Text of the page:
UA parking mysteries revealed

By: Shaina Pearlman

Students and visitors at The University of Akron have one thing in common when arriving on campus: deciding where to park.

With parking decks and lots littering the campus, there are many options available.

“Parking Services is currently making repairs to a select few parking lots as well as attempting to bring new parking spaces into our inventory at this time,” James Stafford of The University of Akron Office of Parking Services said. “Generally speaking, there are about 10,000-plus parking spaces available to students.”

The newest parking addition is the South Campus Deck on Exchange Street. This deck added an additional 1,350 spaces on five levels and a pedestrian walkway to the Exchange deck, ideal for resident students in the south quad as well as commuters.

Improvements and additions are constantly being made regarding parking options; however, some commuter students do not believe enough progress is being made.

“If I could change something about parking on campus, I would have more lots made,” said senior Tessa Adams, commuter student. “There just are not enough on this campus.”

Robert Neylon of the UA Office of Parking Services said just over 18,000 commuter permits were issued last fall. Compared to the estimated 10,000-plus parking spaces available, this might explain why some students have difficulty finding parking spots and are angry about parking availability. Neylon is quick to point out, however, that not all students are on campus at the same time, or even the same day.

Although an outspoken minority might not like the parking options available to them, Stafford believes the majority of students have no issues with it.

“Those that are unhappy tend to get to campus at the last minute for a class during peak hours, or tend to go to the high demand parking areas during peak times when alternative parking farther out is better,” Stafford said.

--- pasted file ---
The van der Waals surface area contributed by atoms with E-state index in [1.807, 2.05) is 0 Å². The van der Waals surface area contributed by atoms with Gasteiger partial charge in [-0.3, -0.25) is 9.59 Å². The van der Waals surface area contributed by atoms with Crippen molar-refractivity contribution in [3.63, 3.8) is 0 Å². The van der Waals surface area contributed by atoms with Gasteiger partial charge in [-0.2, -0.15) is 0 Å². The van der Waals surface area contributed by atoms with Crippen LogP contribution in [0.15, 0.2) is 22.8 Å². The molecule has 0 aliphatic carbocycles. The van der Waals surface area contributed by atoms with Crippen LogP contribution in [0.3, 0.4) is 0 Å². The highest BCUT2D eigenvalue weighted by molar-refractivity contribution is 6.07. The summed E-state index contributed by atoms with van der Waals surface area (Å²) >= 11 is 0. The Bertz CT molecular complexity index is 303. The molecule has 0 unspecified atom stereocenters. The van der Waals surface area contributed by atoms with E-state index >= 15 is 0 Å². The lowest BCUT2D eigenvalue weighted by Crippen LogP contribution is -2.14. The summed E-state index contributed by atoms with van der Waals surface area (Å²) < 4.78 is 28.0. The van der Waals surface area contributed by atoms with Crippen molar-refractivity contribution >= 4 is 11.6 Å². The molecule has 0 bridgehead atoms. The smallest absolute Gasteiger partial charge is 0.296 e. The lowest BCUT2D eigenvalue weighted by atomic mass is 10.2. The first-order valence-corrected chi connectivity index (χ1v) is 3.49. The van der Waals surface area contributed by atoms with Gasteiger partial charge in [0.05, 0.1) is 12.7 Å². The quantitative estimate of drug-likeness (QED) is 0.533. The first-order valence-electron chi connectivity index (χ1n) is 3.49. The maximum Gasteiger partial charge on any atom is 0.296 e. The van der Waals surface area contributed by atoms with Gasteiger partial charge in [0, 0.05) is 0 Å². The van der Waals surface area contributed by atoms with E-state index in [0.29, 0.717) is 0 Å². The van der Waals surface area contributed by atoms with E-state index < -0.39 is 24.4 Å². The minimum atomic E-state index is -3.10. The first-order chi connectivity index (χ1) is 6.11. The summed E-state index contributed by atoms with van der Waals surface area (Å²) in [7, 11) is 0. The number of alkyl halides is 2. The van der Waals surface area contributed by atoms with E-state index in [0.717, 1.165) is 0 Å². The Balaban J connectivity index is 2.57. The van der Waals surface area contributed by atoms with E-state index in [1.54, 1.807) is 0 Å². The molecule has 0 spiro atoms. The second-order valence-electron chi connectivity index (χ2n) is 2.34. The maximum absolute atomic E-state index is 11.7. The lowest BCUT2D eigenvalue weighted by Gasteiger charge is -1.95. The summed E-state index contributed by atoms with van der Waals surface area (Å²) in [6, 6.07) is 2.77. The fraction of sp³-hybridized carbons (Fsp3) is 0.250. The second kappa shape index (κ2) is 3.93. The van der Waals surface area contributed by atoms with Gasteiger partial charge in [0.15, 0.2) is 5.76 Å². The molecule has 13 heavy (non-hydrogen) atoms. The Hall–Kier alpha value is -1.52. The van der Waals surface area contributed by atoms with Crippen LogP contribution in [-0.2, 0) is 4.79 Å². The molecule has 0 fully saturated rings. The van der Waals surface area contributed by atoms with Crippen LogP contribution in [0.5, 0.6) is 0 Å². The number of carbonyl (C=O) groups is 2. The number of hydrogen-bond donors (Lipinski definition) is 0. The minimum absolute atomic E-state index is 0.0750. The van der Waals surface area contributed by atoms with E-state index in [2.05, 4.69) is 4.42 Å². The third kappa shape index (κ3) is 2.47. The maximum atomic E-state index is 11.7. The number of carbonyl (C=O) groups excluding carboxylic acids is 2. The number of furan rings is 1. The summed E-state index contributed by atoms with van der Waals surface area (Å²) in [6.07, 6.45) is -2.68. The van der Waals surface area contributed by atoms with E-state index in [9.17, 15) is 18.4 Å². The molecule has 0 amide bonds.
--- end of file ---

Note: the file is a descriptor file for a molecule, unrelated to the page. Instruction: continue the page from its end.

Another option is utilizing the free Roo Express shuttle service which transports students to many locations on campus.

While Adams believes more parking options are needed and admits to receiving at least one parking ticket during her time at UA, overall she says she has had a great experience parking on campus.

Stafford says a common misconception about parking is that parking tickets are a main source of revenue for the University.

“Transportation fees and optional parking permit fees are the main source,” Stafford said. “The next revenue generator is meter/visitor parking and special events parking.”

Neylon says students also possess the false belief that they cannot obtain a permit unless all fines and tuition are paid in full.

“As long as the transportation fee is on your semester account, you may obtain a permit,” Neylon said.

Capital Planning and Parking Services are always looking for ways to create more and better parking.

“Future possibilities include a small deck behind Gallucci Hall, a small deck at the Grant Street Residence Hall and a potential surface on the former Wonder Bread property,” Stafford said.

Stafford says there is always room for improvement when it comes to parking, especially improved traffic flow on Buchtel and Exchange Streets, but a student should not expect to always receive a close parking spot.

“It is the students’ responsibility to arrive on campus with enough time to spare to get to class on time,” Neylon said.